Businesses will need to establish their own guidelines, including ethical ones, to manage these new risks – as some companies, like Google and Microsoft, have already done. Such guidelines often need to be quite specific (for example, about what definitions of fairness are adopted) to be useful and must be tailored to the risks in question. If you’re using machine learning to make hiring decisions, it would be good to have a model that is simple, fair, and transparent. If you’re using machine learning to forecast the prices of commodity futures contracts, you may care less about those values and more about the maximum potential financial loss allowed for any decision that machine learning makes.

are there conditions under which machine learning should not be allowed to make decisions, and if so, what are they?

Luckily, the journey to develop and implement principles doesn’t need to be a lonely one. Executives have a lot to learn from the multi-year efforts of institutions such as the OECD, which developed the first intergovernmental AI principles (adopted in 2019 by many countries). The OECD principles promote innovative, trustworthy, and responsibly transparent AI that respects human rights, the rule of law, diversity, and democratic values, and that drives inclusive growth, sustainable development, and well-being. They also emphasize the robustness, safety, security, and continuous risk management of AI systems throughout their life cycles.

The OECD’s recently launched AI Policy Observatory provides further useful resources, such as a comprehensive compilation of AI policies around the world.

Machine learning has tremendous potential. But as this technology, along with other forms of AI, is woven into our economic and social fabric, the risks it poses will increase. For businesses, mitigating them may prove as important as – and possibly more critical than – managing the adoption of machine learning itself. If companies don’t establish appropriate practices to address these new risks, they’re likely to have trouble gaining traction in the marketplace.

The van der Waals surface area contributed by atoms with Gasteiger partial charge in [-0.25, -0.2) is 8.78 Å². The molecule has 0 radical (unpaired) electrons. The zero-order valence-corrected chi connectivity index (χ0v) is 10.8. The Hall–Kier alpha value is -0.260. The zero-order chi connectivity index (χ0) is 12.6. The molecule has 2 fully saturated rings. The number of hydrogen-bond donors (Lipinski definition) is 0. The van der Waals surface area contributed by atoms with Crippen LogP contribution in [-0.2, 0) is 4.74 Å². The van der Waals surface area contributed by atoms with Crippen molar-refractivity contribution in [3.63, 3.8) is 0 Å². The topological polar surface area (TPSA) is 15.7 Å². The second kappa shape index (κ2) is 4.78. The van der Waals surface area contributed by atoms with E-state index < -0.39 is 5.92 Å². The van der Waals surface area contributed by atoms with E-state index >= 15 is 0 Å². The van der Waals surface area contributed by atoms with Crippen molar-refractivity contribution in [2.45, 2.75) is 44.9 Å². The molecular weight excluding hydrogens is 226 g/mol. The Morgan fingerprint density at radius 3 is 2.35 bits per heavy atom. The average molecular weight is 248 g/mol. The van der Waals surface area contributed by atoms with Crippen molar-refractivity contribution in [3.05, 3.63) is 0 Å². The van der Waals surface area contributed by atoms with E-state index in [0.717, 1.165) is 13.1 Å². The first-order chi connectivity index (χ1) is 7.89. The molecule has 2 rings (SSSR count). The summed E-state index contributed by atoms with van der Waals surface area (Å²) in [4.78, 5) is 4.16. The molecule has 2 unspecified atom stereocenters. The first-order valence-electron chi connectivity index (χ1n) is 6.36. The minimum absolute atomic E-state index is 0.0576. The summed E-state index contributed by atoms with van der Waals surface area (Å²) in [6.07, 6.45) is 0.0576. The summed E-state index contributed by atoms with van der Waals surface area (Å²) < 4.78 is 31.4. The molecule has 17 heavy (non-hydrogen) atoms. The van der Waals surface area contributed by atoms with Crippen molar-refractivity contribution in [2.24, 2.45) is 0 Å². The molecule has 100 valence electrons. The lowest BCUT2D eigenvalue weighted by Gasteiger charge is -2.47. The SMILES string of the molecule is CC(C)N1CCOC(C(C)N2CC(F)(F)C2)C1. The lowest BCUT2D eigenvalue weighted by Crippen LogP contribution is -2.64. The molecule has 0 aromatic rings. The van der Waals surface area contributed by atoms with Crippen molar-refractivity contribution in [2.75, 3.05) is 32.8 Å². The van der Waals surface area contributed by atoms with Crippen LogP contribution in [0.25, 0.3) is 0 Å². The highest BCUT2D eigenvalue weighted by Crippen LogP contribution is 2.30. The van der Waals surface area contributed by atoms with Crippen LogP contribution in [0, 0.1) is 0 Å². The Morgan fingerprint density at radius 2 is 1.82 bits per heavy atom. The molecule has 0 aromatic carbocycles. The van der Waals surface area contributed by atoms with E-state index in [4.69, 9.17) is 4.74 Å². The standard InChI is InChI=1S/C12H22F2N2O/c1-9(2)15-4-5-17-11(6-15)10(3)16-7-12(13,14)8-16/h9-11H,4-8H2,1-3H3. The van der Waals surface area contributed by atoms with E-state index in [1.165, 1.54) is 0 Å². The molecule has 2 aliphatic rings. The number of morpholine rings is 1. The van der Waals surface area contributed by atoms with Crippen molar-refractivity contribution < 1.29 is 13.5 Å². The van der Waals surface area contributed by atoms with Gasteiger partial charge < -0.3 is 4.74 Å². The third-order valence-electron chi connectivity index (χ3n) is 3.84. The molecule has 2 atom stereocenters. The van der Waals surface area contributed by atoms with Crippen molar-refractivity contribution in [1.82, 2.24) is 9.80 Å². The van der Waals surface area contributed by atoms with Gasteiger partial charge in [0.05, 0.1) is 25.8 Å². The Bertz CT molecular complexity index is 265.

originally posted on hbr.org by Boris Babic, I. Glenn Cohen, Theodoros Evgeniou, and Sara Gerke

About Authors:
Boris Babic is an assistant professor of decision sciences at INSEAD.
I. Glenn Cohen is a deputy dean, professor of law, and faculty director of the Petrie-Flom Center for Health Law Policy, Biotechnology, and Bioethics at Harvard Law School.
Theodoros Evgeniou is a professor of decision sciences and technology management at INSEAD.
Sara Gerke is a research fellow in medicine, artificial intelligence, and law at the Petrie-Flom Center for Health Law Policy, Biotechnology, and Bioethics at Harvard Law School.